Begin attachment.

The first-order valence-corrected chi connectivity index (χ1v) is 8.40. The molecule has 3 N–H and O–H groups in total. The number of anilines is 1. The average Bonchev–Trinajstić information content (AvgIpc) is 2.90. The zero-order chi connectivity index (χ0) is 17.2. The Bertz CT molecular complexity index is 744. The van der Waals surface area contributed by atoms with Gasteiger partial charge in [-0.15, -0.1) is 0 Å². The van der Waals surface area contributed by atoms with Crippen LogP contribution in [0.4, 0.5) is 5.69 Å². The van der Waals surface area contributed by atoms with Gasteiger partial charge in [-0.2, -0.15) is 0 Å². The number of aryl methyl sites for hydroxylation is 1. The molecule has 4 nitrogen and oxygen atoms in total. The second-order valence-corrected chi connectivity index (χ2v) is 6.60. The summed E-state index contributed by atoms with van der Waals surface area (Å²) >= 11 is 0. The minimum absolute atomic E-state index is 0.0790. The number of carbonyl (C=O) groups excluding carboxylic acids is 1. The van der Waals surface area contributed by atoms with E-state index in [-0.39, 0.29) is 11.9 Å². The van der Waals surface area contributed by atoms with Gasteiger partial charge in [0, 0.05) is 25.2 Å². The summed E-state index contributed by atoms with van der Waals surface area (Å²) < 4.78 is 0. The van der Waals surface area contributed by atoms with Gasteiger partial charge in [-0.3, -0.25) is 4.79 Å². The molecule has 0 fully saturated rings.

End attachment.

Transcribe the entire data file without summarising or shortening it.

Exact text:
The first-order valence-corrected chi connectivity index (χ1v) is 8.40. The molecule has 3 N–H and O–H groups in total. The number of anilines is 1. The average Bonchev–Trinajstić information content (AvgIpc) is 2.90. The zero-order chi connectivity index (χ0) is 17.2. The Bertz CT molecular complexity index is 744. The van der Waals surface area contributed by atoms with Gasteiger partial charge in [-0.15, -0.1) is 0 Å². The van der Waals surface area contributed by atoms with Crippen LogP contribution in [0.4, 0.5) is 5.69 Å². The van der Waals surface area contributed by atoms with Gasteiger partial charge in [-0.2, -0.15) is 0 Å². The number of aryl methyl sites for hydroxylation is 1. The molecule has 4 nitrogen and oxygen atoms in total. The second-order valence-corrected chi connectivity index (χ2v) is 6.60. The summed E-state index contributed by atoms with van der Waals surface area (Å²) >= 11 is 0. The minimum absolute atomic E-state index is 0.0790. The number of carbonyl (C=O) groups excluding carboxylic acids is 1. The van der Waals surface area contributed by atoms with E-state index in [-0.39, 0.29) is 11.9 Å². The van der Waals surface area contributed by atoms with Gasteiger partial charge in [0, 0.05) is 25.2 Å². The summed E-state index contributed by atoms with van der Waals surface area (Å²) < 4.78 is 0. The van der Waals surface area contributed by atoms with Gasteiger partial charge in [-0.3, -0.25) is 4.79 Å². The molecule has 0 fully saturated rings.